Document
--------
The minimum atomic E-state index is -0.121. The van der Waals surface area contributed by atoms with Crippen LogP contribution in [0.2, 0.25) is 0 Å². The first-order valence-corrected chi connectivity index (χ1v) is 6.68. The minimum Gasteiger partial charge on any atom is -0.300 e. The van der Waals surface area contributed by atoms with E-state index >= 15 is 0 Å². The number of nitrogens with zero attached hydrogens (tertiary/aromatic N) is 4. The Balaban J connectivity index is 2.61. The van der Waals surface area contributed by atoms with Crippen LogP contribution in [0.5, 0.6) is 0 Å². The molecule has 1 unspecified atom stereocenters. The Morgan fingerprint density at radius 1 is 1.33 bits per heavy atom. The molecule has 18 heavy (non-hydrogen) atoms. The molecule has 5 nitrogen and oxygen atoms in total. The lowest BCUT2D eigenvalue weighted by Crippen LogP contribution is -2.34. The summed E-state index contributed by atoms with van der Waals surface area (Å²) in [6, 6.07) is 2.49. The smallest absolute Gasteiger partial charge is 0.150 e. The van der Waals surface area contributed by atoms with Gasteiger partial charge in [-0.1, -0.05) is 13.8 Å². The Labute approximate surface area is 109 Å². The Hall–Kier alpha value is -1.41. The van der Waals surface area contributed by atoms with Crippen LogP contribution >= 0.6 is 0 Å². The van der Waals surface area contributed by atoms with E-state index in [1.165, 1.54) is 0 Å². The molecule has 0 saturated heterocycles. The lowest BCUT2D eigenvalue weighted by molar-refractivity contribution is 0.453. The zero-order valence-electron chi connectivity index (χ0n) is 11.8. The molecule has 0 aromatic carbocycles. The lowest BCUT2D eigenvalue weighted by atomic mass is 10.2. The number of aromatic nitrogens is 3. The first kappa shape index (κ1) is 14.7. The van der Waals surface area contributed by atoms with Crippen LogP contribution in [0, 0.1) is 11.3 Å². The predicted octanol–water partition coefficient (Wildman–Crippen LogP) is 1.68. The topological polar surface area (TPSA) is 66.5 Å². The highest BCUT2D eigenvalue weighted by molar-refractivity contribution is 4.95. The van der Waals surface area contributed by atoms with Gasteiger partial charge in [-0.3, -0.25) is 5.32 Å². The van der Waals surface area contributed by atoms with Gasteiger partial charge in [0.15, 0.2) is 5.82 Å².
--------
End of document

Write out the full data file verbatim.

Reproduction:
The minimum atomic E-state index is -0.121. The van der Waals surface area contributed by atoms with Crippen LogP contribution in [0.2, 0.25) is 0 Å². The first-order valence-corrected chi connectivity index (χ1v) is 6.68. The minimum Gasteiger partial charge on any atom is -0.300 e. The van der Waals surface area contributed by atoms with E-state index >= 15 is 0 Å². The number of nitrogens with zero attached hydrogens (tertiary/aromatic N) is 4. The Balaban J connectivity index is 2.61. The van der Waals surface area contributed by atoms with Crippen LogP contribution in [0.5, 0.6) is 0 Å². The molecule has 1 unspecified atom stereocenters. The Morgan fingerprint density at radius 1 is 1.33 bits per heavy atom. The molecule has 18 heavy (non-hydrogen) atoms. The molecule has 5 nitrogen and oxygen atoms in total. The lowest BCUT2D eigenvalue weighted by Crippen LogP contribution is -2.34. The summed E-state index contributed by atoms with van der Waals surface area (Å²) in [6, 6.07) is 2.49. The smallest absolute Gasteiger partial charge is 0.150 e. The van der Waals surface area contributed by atoms with Gasteiger partial charge in [-0.1, -0.05) is 13.8 Å². The Labute approximate surface area is 109 Å². The Hall–Kier alpha value is -1.41. The van der Waals surface area contributed by atoms with Crippen LogP contribution >= 0.6 is 0 Å². The van der Waals surface area contributed by atoms with E-state index in [1.165, 1.54) is 0 Å². The molecule has 0 saturated heterocycles. The lowest BCUT2D eigenvalue weighted by molar-refractivity contribution is 0.453. The zero-order valence-electron chi connectivity index (χ0n) is 11.8. The molecule has 0 aromatic carbocycles. The lowest BCUT2D eigenvalue weighted by atomic mass is 10.2. The number of aromatic nitrogens is 3. The first kappa shape index (κ1) is 14.7. The van der Waals surface area contributed by atoms with Crippen LogP contribution in [0, 0.1) is 11.3 Å². The predicted octanol–water partition coefficient (Wildman–Crippen LogP) is 1.68. The topological polar surface area (TPSA) is 66.5 Å². The highest BCUT2D eigenvalue weighted by molar-refractivity contribution is 4.95. The van der Waals surface area contributed by atoms with Gasteiger partial charge in [-0.3, -0.25) is 5.32 Å². The van der Waals surface area contributed by atoms with Gasteiger partial charge in [0.15, 0.2) is 5.82 Å².